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Everything Has Changed, Nothing Has Changed: Music in a Post-9/11 World
The attacks of 9/11 may have caused a noticeable shift in the lyrical content of musicians and even sonic changes in the short term, but, in the end, normalcy finds a way to settle in. [3.Mar.15]
Like Gangbusters!: An Interview with S
By Robert Daniel Evers
Jenn Ghetto was well known for co-founding Carissa’s Wierd. Now as 'S', Ghetto has crafted an indie heartbreak record inspired by Katy Perry. [3.Mar.15]
Purity Ring: Another Eternity
Purity Ring reinforce their pop charms by tightening their formula on their sophomore album, moving one step closer to pop perfection. [3.Mar.15]
Moon Duo: Shadow of the Sun
Shadow of the Sun’s fondness for repetition doesn’t come at the sacrifice of the element of surprise. [3.Mar.15]
Coming Back to 'Coming Home': An Interview with Johnny Mathis and Thom Bell
PopMatters' exclusive interview with Johnny Mathis and Thom Bell celebrates the legacy of a pop music masterpiece, I'm Coming Home (1973). [2.Mar.15]
Reviews
TueMonFriThuWed
Purity Ring reinforce their pop charms by tightening their formula on their sophomore album, moving one step closer to pop perfection.
Shadow of the Sun’s fondness for repetition doesn’t come at the sacrifice of the element of surprise.
Amy Speace’s latest album is one that has the potential to take her over the top.
A hard-edged evocation of the free blues spirit of Charlie Parker by a modern saxophonist with the spirit to get Bird right.
Bollywood takes an acid trip in The Rough Guide to Psychedelic India.
With her latest, Kelly Clarkson proves that what doesn't kill her (and that voice) only makes her (and that voice) stronger.
The former Soft Cell frontman's latest rejects pop convention for an album-length singer/songwriter collaboration
If Flatlands was a movie, it would have better been entitled Badlands given its barren settings and austere atmosphere.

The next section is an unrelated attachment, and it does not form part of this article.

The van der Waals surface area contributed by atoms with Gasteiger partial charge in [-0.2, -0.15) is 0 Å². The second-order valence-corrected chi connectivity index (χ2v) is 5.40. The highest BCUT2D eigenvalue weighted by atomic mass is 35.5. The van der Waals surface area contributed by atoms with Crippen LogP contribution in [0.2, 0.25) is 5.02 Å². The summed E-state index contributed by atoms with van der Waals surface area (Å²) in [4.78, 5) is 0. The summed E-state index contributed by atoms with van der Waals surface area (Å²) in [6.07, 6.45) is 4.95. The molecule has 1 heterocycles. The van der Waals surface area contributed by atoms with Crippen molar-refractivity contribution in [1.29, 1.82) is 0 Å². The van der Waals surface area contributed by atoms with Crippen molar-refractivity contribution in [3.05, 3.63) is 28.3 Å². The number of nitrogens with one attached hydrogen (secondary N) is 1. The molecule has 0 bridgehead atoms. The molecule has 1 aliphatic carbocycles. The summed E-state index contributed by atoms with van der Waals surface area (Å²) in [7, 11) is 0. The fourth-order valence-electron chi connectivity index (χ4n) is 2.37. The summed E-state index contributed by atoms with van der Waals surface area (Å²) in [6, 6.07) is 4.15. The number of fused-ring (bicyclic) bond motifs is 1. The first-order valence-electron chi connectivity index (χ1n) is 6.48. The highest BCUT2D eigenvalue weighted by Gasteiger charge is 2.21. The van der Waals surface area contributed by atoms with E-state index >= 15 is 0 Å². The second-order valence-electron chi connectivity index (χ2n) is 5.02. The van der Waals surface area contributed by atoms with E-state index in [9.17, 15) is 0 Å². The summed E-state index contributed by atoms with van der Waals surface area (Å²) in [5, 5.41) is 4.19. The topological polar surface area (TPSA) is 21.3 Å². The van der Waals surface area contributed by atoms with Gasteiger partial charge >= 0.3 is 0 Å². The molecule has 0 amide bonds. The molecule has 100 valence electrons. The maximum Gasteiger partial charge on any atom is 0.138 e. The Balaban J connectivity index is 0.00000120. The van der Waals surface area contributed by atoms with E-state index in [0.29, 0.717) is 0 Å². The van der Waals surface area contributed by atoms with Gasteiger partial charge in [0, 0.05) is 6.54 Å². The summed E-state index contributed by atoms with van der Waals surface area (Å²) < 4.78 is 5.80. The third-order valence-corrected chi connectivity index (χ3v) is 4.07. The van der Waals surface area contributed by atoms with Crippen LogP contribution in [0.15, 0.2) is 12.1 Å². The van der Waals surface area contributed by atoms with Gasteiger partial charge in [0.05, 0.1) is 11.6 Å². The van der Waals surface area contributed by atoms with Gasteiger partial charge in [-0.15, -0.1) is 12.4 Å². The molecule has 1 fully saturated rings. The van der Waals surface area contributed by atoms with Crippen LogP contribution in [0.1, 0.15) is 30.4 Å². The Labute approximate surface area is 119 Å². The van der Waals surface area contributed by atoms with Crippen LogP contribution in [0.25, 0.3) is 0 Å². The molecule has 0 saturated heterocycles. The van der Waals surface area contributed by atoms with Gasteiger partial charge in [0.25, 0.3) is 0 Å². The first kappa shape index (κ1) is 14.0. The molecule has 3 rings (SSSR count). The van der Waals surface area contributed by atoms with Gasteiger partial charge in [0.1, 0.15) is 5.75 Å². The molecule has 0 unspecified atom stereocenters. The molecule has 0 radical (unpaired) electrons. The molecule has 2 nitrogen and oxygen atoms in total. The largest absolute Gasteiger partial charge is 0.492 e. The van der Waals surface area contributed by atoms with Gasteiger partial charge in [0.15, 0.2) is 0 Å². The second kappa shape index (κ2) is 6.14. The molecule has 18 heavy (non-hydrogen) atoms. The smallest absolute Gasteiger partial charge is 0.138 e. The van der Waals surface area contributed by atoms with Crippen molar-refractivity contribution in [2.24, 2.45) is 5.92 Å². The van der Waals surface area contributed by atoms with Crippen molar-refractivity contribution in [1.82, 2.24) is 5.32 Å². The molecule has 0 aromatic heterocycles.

Although Comb the Feelings Through Your Hair has a fairly distinct color scheme, it deviates enough to resist the pastel end of the indie rock rainbow.
For all the lip-service they pay cooperation, Doomtree's members fight against nobody so much as each other on this dilute offering.
Physical Graffiti, Led Zeppelin's first last album, represents the most grandiose expression of these Brits at the height of their powers.
The rough carpentry of these songs lets the dust fly, lets the grain show, but the songs are all the purer, all the sweeter, for their scuffs.
This noble experiment often overextends its reach, but does so with such charming confidence you can’t help but enjoy its ramshackle pop confections.
Expanded re-mastered releases of Bellybutton and Spilt Milk with live cuts and demos from power pop cult band Jellyfish.
From 1979 to 1982, Andre Gibson's band recorded countless tunes with audio engineering students at Columbia College. Universal Togetherness Band compiles a tight cross-section of those recordings, showing the band's tight chops and expansive taste.
At the peak of his game, Drake has begun to embrace the darker sides of success.
In an age of band reunions where anything is possible, we now have the Pop Group’s first album in 35 years.
Iyer’s trio returns for its ECM debut, a sharp rhythmic workout that continues this musician’s brilliant run.
The Hot Club of Cowtown fiddler Elana James makes it a point to let her folk flag shine high and mightily on Black Beauty.
Goffin understands the importance of keeping everything simple, from the music to the sentiments expressed.
On Restarter, Torche delivers the smoothest sludge.
The second instrumental adventure in the land of modular synthesizer from the golden voice of the Sea and Cake.
The Balkan Clarinet Summit has produced one of the most soulful, enjoyable, and diverse collaborative albums in some time.
Hypercolor is a New York trio, an absolute mess of influences that can't help but play around with a blender.
Blackberry Smoke's fourth studio album is appropriately named after an analogy meaning "you're the winner".
Capsule Reviews
Events
Mixed Media
News
By Randall Roberts
It was as though some force were propelling the Staple Singers into the public consciousness again, timed to coincide with the arrival of a pair of resurrected recordings. [02.Mar.15]
Features
By Robert Daniel Evers
Jenn Ghetto was well known for co-founding Carissa’s Wierd. Now as 'S', Ghetto has crafted an indie heartbreak record inspired by Katy Perry. [02.Mar.15]
The attacks of 9/11 may have caused a noticeable shift in the lyrical content of musicians and even sonic changes in the short term, but, in the end, normalcy finds a way to settle in. [02.Mar.15]
Columns
Continental Drift
For centuries, Tajikistan has seen just about every monarchy, kingdom, religious faith and culture sweep through its land, leaving an indelible impression on its people and music. [24.Feb.15]
Notes on Celluloid
So long as the Academy clings to a myopic definition of what an "original" score is, too many deserving composers will be left out come Oscar night. [16.Feb.15]
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